• The purpose of the financial model’s Percentage Structure in each department is that it can work in a strong economy or a weak economy.

• The benchmarks are not built on volume but on a profit structure and the productivity expectations that support that departmental profit target.

I expect you’ve seen the financial model. Maybe you’ve seen the format of it in the industry cost of doing business report. But have you really applied or implemented it into your company’s reporting, goal setting and financial review? What I just discussed on the previous page were some high-level concepts about your company. You need to take that down to very specific issues in each department.

Parts Department Financial Model

Parts Department RevenueYou could or should expect 20% net profit. (Administrative expenses are another 10% of this revenue, usually reported in another department.)

One change for consumer distribution I suggest is raising the Operating percentage to 6% to account for the volume of credit card charges in the consumer business (which were not included in the original design of the financial model that was crafted in the 1970s before those were in heavy use).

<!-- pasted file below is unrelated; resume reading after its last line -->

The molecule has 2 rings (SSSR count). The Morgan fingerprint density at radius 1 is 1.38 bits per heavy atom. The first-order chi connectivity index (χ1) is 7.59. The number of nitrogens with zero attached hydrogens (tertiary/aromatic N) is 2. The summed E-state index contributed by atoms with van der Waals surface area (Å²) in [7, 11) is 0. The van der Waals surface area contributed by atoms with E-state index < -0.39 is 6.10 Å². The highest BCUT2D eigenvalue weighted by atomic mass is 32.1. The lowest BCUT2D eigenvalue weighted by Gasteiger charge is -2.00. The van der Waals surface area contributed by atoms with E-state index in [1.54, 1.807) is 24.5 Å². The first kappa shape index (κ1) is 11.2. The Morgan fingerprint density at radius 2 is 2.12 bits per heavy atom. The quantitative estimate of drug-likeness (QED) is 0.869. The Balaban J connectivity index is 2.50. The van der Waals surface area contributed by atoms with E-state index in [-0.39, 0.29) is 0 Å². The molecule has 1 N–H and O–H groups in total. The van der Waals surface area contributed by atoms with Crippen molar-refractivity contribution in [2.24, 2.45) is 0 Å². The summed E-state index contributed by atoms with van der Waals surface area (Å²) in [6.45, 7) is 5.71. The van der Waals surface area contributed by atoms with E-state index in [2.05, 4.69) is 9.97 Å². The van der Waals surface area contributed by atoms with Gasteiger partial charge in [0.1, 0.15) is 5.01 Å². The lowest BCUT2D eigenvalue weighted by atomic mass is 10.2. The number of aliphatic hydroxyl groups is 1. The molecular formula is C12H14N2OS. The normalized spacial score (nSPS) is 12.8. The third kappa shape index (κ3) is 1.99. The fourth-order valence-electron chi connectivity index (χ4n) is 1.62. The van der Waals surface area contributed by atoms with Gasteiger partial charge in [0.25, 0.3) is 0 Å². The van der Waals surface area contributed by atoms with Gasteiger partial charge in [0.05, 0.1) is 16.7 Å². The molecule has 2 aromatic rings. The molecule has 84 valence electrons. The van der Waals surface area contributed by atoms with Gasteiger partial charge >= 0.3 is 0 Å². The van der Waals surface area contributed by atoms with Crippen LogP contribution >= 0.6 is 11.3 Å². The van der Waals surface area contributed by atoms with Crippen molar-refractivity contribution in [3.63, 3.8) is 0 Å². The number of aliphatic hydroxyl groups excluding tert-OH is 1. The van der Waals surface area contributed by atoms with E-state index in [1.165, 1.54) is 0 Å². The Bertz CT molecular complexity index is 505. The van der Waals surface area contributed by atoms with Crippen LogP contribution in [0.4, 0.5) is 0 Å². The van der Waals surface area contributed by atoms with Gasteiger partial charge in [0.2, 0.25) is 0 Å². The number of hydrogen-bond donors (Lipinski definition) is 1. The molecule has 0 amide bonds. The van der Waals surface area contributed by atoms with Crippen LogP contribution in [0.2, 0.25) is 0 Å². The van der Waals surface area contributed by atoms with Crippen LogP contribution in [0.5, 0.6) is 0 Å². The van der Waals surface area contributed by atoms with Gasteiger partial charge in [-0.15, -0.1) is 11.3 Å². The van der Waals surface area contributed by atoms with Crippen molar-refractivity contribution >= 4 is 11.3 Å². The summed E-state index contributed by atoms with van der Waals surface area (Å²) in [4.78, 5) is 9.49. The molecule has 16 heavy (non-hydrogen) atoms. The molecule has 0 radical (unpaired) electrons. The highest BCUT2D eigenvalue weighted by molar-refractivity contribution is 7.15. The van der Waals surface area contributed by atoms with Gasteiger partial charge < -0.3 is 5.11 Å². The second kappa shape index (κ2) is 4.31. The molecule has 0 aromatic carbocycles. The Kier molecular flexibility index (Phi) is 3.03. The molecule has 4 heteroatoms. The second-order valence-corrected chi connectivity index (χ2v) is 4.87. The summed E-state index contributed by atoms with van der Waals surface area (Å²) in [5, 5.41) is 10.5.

The productivity target volume is $50,000 a month per parts employee. When volume is down, you need less people, and, when volume is up, you need more. Included in the 10% for personnel is 8% for wages and 2% for benefits. Therefore, $50,000 per month per employee means you can afford about $48,000 a year (on average) per person in the parts department. If you are running lower on productivity, then you are running higher on the personnel percentage. Obviously, you will not achieve the 17%-20% net profit if personnel expense is not controlled.

What level have you been seeing in parts net profit? This just illustrates some high-level issues. There are also more subtle elements, such as the sales mix between counter parts sales (customer direct), internal parts, service billed parts, rental parts usage and manufacturer warranty parts. Likewise, parts turnover should be factored into the expected COGS and inventory investment. No one ever said a distributorship was a simple organization; there are a lot of moving pieces, even in parts.